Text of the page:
Like most writers I’m a voracious reader. I’ve read all my life and have no intention of stopping now – unless my eyesight suddenly packs in. Then, of course, there are always audio books . . .
So what’s the problem?
Well, the problem is that if I get into a really good book, I just want to read until I’ve finished it. Not a good thing when my second novel is sitting there, just waiting for the last couple of chapters to finish it off.
I’ve just had a great holiday in Malta, as my last post showed, doing all the things I enjoy. I love the sunshine and swimming aspects of holidaying in warmer climes, but what I don’t like is inactivity. I’m one of those people who simply must be doing something. Lounging around sunbathing I can tolerate only in very short bursts, and then only with a book to read – which in itself means an overhead canopy (so no sunbathing because I can’t read in sunlight, with or without sunglasses).
But reading is never boring to me. I read three books whilst in Malta, though they weren’t great, marathon tomes, I admit.
To get back to my main issue: should a writer spend time reading when his/her own book is in progress?
My own thoughts on this . . .? Well, yes and no.
Yes . . . because we all need some leisure time away from our work. And that is what my writing has become – a substitute for my ‘paid’ employment since retiring. I love to write, pay or no pay. And I love the theme of the trilogy I’m in the middle of. My problem arises when I have an urge to read when I should be pounding the keys on my laptop.
No . . . for obvious reasons, already touched on above. Turning to my reading when I should be writing is simply putting off focusing and applying myself to the more important or pressing task. And to be honest, I know I only do so when I hit a section of the narrative that demands a great deal of thought and application.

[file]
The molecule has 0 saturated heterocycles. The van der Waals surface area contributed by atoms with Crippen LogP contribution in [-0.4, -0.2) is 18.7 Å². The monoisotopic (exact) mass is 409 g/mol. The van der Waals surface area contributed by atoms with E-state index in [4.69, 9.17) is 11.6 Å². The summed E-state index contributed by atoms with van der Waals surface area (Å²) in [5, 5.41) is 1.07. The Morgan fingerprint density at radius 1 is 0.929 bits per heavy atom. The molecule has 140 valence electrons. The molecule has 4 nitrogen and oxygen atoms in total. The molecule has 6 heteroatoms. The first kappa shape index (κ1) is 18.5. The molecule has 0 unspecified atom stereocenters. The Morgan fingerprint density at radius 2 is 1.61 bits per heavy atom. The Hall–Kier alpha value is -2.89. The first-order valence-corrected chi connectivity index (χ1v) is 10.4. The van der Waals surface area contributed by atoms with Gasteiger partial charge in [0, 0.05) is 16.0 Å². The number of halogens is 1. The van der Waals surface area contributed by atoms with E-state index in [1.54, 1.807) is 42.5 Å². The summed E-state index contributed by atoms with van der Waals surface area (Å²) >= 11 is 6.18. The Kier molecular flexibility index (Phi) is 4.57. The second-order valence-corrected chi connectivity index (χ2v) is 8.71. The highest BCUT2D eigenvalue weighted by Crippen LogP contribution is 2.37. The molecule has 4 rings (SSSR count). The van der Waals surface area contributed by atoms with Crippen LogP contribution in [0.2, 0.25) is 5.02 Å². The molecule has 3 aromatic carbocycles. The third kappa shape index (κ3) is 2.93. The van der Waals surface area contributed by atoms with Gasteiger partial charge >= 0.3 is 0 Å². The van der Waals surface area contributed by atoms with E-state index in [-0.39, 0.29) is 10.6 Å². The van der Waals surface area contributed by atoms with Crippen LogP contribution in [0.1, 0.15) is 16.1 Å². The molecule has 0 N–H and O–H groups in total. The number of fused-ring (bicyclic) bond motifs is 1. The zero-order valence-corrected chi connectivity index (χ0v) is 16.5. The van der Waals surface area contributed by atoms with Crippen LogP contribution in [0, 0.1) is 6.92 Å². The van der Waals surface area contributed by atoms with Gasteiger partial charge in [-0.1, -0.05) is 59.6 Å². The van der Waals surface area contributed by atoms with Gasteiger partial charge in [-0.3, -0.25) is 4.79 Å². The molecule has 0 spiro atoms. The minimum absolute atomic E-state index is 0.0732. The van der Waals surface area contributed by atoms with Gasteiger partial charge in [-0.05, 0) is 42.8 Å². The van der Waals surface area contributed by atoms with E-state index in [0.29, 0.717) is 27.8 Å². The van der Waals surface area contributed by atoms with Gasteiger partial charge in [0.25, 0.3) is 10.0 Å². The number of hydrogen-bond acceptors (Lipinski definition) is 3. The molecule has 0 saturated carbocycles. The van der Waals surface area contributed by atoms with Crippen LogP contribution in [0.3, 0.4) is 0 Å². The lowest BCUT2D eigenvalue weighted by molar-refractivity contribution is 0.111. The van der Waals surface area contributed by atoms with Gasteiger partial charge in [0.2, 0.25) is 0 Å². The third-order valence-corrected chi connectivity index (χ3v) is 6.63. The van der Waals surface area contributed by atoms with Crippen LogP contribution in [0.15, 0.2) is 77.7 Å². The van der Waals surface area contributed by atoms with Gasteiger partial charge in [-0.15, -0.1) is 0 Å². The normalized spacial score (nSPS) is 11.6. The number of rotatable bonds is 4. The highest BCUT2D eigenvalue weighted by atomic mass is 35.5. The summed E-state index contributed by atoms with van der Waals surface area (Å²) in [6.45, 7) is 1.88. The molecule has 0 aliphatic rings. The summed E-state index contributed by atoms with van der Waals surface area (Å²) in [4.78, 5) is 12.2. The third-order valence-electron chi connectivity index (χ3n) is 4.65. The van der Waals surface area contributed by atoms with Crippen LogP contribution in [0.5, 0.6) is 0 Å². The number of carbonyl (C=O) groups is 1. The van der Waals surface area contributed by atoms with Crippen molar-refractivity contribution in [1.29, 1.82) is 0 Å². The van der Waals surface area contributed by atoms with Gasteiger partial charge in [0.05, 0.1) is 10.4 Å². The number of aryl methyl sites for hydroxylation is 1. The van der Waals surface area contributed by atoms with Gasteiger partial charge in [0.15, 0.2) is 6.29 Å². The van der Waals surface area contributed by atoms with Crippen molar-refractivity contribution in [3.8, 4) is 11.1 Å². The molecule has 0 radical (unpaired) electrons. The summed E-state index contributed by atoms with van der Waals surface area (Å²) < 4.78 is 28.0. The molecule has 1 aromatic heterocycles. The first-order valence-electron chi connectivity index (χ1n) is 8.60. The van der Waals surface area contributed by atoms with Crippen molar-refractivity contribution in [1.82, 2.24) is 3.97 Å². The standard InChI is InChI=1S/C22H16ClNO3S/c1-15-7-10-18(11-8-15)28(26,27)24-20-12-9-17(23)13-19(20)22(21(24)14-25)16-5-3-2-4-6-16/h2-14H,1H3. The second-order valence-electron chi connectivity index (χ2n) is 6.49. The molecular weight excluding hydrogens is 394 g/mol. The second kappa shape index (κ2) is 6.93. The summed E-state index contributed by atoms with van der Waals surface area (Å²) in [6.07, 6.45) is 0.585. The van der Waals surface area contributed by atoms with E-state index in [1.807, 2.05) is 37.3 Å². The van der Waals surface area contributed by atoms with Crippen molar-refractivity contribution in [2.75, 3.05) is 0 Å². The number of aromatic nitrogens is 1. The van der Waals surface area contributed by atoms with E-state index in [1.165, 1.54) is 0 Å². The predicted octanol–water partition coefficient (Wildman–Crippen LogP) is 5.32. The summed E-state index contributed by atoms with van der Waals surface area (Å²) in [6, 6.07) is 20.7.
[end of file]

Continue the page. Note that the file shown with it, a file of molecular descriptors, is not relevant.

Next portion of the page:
One final point concerns the type of books an author should read in the middle of writing – whether the author is still at the ‘would be’ stage or already published. I write historical fiction and also love to read that genre, along with some crime novels now and then. I choose to read many books in these genres while I’m writing . . . except other novels set in the same Viking period as my own .
Now, I love Bernard Cornwell’s writing in particular, and have read many of his books set in a variety of periods. I really enjoyed his Arthur series. But I won’t read his books about King Alfred until I’ve finished my own trilogy – also about King Alfred and the Danes. I certainly don’t want influencing by his storylines, as brilliant as I’m sure they are. There are bound to be overlaps in some of the events during Alfred’s life, but how they are told is unique to each author.
Can’t wait to read Bernard Cornwell’s ‘Warrior Chronicles’!
And I wonder what this man would have said about all this . . .?
A last thought from Roald Dahl:
Two hours of writing fiction leaves this writer completely drained. For those two hours he has been in a different place with totally different people.
Time for him to read something else, perhaps . . .? (What a great writer he was, too.